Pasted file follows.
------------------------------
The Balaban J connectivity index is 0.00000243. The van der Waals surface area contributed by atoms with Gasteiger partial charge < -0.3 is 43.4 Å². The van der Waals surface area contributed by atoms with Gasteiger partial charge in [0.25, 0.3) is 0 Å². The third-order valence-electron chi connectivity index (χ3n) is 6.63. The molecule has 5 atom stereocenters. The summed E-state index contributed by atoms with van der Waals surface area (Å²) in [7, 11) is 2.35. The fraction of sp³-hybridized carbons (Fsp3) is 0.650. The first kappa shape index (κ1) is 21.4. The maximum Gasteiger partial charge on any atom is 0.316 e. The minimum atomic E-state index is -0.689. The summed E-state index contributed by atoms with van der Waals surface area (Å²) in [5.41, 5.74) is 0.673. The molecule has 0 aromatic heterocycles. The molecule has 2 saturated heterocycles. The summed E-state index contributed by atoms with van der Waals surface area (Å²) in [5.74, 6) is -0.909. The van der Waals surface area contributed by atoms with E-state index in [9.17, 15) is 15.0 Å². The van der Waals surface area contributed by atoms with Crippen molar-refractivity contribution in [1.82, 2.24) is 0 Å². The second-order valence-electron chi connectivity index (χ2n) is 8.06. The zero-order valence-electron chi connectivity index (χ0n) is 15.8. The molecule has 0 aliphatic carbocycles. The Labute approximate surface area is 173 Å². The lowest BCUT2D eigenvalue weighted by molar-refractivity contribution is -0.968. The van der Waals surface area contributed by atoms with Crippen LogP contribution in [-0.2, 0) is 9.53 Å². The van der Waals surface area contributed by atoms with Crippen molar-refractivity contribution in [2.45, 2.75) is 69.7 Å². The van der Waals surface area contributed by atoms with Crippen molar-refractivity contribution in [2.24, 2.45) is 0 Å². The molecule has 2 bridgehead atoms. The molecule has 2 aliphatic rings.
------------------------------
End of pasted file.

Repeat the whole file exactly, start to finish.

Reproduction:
The Balaban J connectivity index is 0.00000243. The van der Waals surface area contributed by atoms with Gasteiger partial charge < -0.3 is 43.4 Å². The van der Waals surface area contributed by atoms with Gasteiger partial charge in [0.25, 0.3) is 0 Å². The third-order valence-electron chi connectivity index (χ3n) is 6.63. The molecule has 5 atom stereocenters. The summed E-state index contributed by atoms with van der Waals surface area (Å²) in [7, 11) is 2.35. The fraction of sp³-hybridized carbons (Fsp3) is 0.650. The first kappa shape index (κ1) is 21.4. The maximum Gasteiger partial charge on any atom is 0.316 e. The minimum atomic E-state index is -0.689. The summed E-state index contributed by atoms with van der Waals surface area (Å²) in [5.41, 5.74) is 0.673. The molecule has 0 aromatic heterocycles. The molecule has 2 saturated heterocycles. The summed E-state index contributed by atoms with van der Waals surface area (Å²) in [5.74, 6) is -0.909. The van der Waals surface area contributed by atoms with E-state index in [9.17, 15) is 15.0 Å². The van der Waals surface area contributed by atoms with Crippen molar-refractivity contribution in [1.82, 2.24) is 0 Å². The second-order valence-electron chi connectivity index (χ2n) is 8.06. The zero-order valence-electron chi connectivity index (χ0n) is 15.8. The molecule has 0 aliphatic carbocycles. The Labute approximate surface area is 173 Å². The lowest BCUT2D eigenvalue weighted by molar-refractivity contribution is -0.968. The van der Waals surface area contributed by atoms with Crippen LogP contribution in [-0.2, 0) is 9.53 Å². The van der Waals surface area contributed by atoms with Crippen molar-refractivity contribution in [2.45, 2.75) is 69.7 Å². The van der Waals surface area contributed by atoms with Crippen molar-refractivity contribution in [2.24, 2.45) is 0 Å². The molecule has 2 bridgehead atoms. The molecule has 2 aliphatic rings.